Digital computers are limited to the computation of discrete structures, such as the integers. By storing two integers together, the integer numerator and the whole denominator, the rational numbers can be completely modeled. However, this strategy is seldom practiced. Instead, floating-point numbers are used because more digits can be packed into the bytes of a floating-point number than can for two integers. Also, two floating-point numbers can be compared without requiring a division operation. A set of floating-point numbers can be sorted and grouped efficiently, a task which is ideal for digital computers.

Ultimately, numbers modeled in digital computers must be mapped to a field of bits, a process called “encoding”. There have been many proposed and implemented methods for encoding integers and floating-point numbers. The most popular method for encoding integers is called the 2's complement method, and is used in the Intel Pentium® processor. In this method, the left-most bit is “1” for negative integers and “0” for all others. The industry standard method of encoding floating-point numbers is the IEEE 754 single- and double-precision format.

The IEEE 754 encoding method has been designed to optimize certain design constraints. In the IEEE 754 encoding method, a fixed-number of bytes is allocated. For example, the single-precision method encodes all floating-point numbers into four bytes. The double-precision method encodes all numbers into eight bytes. The left-most bit denotes the sign of the number. When all bytes in the encoding are zero, the floating-point number represents zero. It logically follows that the sign-bit is “1” for negative numbers, and “0” for all others. Every bit combination has a proper interpretation, which efficiently encodes as many numbers as possible into a fixed number of bytes. Some bit patterns encode special values, such as positive infinity, negative infinity, and NaN (Not A Number). The encodings have been optimized for arithmetic logic units (ALU) and other mathematical processors. The encoding methods partition the bits into three groups: the sign (S) bit, the mantissa (or precision) (M) bits, and the exponent (E) bits. For example, the four-byte single-precision encoding method partitions its 32-bits as SEEEEEEE EMMMMMMM MMMMMMMM MMMMMMMM, i.e., one sign bit followed 8 exponent bits followed by 23 mantissa bits. Some bit patterns in these encoding methods can represent the same number. For instance, 00000000 00000000 00000000 00000000 represents zero. But change the left-most sign bit to “1”, and the result is negative zero, which is the same value as positive zero. In addition, when floating-point numbers get very close to zero, such as 1.234567e-30, a different encoding method, called de-normalization, is used to minimize the loss of significant digits while keeping within the constraints of having a fixed number of bytes.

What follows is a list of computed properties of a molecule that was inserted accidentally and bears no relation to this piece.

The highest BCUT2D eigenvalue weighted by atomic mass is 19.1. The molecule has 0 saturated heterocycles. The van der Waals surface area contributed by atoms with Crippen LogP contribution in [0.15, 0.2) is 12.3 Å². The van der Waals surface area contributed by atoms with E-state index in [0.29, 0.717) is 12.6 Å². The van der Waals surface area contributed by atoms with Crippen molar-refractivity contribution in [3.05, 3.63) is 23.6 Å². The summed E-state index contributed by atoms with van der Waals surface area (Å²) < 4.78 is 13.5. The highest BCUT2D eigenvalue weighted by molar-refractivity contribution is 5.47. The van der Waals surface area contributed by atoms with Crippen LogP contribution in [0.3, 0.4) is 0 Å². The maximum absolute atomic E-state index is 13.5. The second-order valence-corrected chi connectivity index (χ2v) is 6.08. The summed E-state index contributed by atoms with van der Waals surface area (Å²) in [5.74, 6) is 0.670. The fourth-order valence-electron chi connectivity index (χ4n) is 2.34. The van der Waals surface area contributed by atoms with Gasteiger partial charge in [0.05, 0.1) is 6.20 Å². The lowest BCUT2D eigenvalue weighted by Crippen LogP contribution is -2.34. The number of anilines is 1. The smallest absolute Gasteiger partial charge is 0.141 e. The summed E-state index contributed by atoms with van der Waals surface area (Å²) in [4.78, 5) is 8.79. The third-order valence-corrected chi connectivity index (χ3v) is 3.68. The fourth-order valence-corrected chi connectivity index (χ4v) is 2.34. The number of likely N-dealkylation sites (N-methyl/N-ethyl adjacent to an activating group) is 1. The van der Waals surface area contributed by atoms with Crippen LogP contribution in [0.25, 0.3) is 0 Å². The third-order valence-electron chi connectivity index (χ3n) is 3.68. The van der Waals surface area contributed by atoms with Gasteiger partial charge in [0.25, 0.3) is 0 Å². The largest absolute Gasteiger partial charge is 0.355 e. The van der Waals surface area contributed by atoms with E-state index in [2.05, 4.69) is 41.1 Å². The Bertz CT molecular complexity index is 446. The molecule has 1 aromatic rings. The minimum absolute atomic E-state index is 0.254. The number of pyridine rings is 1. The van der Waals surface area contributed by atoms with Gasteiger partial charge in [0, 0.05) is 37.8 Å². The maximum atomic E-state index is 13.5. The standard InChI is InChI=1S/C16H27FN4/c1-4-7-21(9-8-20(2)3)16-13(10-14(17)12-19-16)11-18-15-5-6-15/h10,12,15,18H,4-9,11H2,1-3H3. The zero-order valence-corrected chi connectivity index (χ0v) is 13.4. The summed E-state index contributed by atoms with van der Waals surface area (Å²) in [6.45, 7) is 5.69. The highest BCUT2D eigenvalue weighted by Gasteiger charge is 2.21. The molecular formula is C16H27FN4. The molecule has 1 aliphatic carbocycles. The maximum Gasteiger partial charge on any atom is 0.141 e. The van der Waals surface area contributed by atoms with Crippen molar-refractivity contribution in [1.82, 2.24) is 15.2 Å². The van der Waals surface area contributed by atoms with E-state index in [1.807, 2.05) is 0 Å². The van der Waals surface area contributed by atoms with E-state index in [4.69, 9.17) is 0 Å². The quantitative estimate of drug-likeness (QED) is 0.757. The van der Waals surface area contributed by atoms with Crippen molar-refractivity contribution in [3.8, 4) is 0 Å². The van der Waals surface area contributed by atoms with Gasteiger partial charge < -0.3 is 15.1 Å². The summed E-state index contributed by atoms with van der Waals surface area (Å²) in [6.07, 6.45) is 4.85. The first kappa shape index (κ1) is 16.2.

Since these standard-encoding methods define a fixed number of bytes, the range and precision of floating-point numbers are limited. For instance, the single-precision method can never represent more than seven decimal digits; i.e., 23 binary mantissa bits multiplied by Log(2) to convert the 23 base-2 digits to the number of base-10 digits. The “single”-precision floating-point method allocates 8 bits for the exponent, which allows a “signed” binary range from −128 to +127. In decimal, the range becomes approximately −38 to +38, that is, 128*Log(2) is approximately 38. Thus, “single” precision floating-point numbers may not store numbers greater than 1e39. The existing strategies for encoding floating-point numbers are optimized for speed and space considerations, and pack the greatest number of possible numeric combinations in a fixed-number of bytes.

When comparing one floating-point encoded number to another, both encoded numbers must be decoded first before one can be determined to be greater than, equal to, or less than the other. All the bytes of the floating-point numbers must be read into memory and functionally transformed (i.e., decoded) before the comparison can occur.